TG's guide to watches: mayday mayday eject! | Top Gear
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Thursday 9th February
Top Gear Guide To Watches

TG's guide to watches: mayday mayday eject!

There’s a watch for every activity these days, including ejection from a jet

Back in the days of the Spitfire and the Hawker Hurricane, British fighting planes were the envy of the skies. The Eurofighter Typhoon may be one of the best modern fighter jets, but it doesn’t have the mystique of the wartime planes. Plus, as the name indicates, it is a collaboration between European nations and Britain is only part owner. In a battle for aerial superiority, is there one thing we are best at?

Yes, actually. Tucked away in Middlesex is Martin-Baker, by quite some measure the largest maker of ejector seats in the world. It started off making aeroplanes in the Thirties before one of the co-founders was killed during a test flight. Sir James Martin switched the business to focus on saving pilots when something went wrong. The first test ejection took place in the mid-Forties, and the first real-world ejection in 1949. Since then more than 7,600 pilots have been saved by a Martin-Baker seat. The Martin family still runs the company, which supplies 70 per cent of the world’s armed forces.

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Ejecting from a fighter jet is a finely balanced task. You need sufficient force to clear the aircraft, but not so much that it puts the pilot through any more trauma than is strictly necessary. Finely balanced, but not exactly delicate. Being ejected from a plane is a little on the rough side, pulling up to 20g before being yanked back to reality by the chute. You can only imagine what such a shock could do to a person’s wristwatch.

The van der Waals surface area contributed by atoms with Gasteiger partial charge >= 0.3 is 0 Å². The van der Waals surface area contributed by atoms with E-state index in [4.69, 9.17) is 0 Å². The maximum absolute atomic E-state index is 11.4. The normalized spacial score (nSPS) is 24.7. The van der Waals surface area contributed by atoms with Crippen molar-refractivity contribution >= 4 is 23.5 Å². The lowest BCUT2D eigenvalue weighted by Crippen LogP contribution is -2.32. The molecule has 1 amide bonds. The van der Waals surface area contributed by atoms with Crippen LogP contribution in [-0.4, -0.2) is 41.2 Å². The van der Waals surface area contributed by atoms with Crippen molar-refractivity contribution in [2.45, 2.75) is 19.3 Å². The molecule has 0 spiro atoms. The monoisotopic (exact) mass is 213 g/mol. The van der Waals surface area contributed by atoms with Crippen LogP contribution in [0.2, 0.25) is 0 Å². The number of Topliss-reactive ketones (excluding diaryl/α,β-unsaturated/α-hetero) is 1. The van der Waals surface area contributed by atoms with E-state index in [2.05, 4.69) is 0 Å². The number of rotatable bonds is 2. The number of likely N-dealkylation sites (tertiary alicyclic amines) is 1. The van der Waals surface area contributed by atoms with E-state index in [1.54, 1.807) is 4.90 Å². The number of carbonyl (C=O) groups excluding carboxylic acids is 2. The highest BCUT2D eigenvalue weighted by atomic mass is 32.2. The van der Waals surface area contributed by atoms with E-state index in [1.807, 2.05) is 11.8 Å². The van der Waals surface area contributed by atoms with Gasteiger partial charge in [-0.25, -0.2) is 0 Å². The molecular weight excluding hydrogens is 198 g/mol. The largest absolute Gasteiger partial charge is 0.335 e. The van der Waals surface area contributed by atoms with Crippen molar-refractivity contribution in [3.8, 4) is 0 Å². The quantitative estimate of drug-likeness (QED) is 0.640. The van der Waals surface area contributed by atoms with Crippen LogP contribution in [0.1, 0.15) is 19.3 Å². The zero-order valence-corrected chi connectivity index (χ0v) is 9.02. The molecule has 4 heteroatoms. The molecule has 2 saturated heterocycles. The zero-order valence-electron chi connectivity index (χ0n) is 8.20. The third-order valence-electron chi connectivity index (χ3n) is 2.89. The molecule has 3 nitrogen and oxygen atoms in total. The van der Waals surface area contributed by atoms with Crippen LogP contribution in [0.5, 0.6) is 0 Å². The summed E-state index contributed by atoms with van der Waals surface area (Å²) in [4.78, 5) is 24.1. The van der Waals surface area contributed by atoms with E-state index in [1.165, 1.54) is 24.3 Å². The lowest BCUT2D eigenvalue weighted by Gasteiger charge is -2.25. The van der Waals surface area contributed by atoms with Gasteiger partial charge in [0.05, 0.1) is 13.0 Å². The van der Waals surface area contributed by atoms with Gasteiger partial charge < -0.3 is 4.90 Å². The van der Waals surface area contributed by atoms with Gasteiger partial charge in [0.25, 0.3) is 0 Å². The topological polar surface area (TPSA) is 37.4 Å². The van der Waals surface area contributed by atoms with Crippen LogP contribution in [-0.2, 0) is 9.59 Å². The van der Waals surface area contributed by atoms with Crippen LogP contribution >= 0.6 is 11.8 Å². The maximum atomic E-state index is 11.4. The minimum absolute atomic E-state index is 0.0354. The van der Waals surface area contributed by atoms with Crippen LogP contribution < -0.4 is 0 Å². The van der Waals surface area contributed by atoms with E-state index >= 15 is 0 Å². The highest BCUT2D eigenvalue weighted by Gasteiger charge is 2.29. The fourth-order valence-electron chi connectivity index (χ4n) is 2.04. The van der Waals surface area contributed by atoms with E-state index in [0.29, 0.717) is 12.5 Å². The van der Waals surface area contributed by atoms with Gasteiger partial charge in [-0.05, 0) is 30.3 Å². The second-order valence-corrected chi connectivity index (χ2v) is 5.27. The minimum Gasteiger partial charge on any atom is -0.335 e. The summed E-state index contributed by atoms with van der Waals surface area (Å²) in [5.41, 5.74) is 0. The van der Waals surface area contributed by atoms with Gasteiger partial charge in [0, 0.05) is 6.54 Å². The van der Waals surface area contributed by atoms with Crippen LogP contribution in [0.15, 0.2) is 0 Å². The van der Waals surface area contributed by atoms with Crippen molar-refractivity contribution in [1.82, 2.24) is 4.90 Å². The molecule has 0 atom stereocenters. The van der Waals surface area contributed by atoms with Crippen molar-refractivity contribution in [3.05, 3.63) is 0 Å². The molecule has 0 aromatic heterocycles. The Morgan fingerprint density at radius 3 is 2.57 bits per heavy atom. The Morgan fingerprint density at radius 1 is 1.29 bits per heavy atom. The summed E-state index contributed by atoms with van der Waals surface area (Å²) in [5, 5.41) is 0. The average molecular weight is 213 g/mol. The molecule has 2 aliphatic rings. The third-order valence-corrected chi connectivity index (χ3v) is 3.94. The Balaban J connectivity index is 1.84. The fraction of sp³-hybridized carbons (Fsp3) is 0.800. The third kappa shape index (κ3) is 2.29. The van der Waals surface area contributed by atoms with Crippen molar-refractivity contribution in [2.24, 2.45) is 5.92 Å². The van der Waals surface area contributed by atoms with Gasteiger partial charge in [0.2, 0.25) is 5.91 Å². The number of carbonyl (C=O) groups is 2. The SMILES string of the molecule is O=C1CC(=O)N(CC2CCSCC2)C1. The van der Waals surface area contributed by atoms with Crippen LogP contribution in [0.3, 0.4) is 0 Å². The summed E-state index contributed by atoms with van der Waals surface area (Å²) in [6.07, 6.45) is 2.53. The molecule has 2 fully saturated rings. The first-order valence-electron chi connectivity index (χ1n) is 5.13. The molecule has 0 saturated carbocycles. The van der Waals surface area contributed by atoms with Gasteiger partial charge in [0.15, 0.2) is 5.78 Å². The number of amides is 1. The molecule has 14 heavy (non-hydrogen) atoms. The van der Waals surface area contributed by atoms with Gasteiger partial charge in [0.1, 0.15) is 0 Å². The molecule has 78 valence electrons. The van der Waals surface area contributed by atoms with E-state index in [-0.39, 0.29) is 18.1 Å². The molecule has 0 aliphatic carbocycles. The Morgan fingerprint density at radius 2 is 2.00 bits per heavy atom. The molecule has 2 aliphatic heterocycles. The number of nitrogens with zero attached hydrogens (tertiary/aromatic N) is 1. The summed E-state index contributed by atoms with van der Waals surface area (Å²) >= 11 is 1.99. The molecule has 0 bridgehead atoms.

Thankfully one company has put it to the test. Bremont was approached by Martin-Baker more than a decade ago and asked to produce a watch that could withstand its testing regime. Bremont made a prototype and from there a whole new range was born. Some of them only available to people who have themselves been ejected from a jet – not a club you necessarily want to join, but once you’re in, members are very proud.

Bremont is the standard bearer for a resurgent British watch industry. The company recently opened a new headquarters in Henley-on-Thames and is vocal about bringing back proper watchmaking to a country that once made more watches than anyone in the world. Will Britain ever be on top again? The Swiss may have something to say. As may Germany and the Far East, so let’s not get carried away. Britain’s watch industry may not be on top of the world, but it’s definitely off the ground again... 

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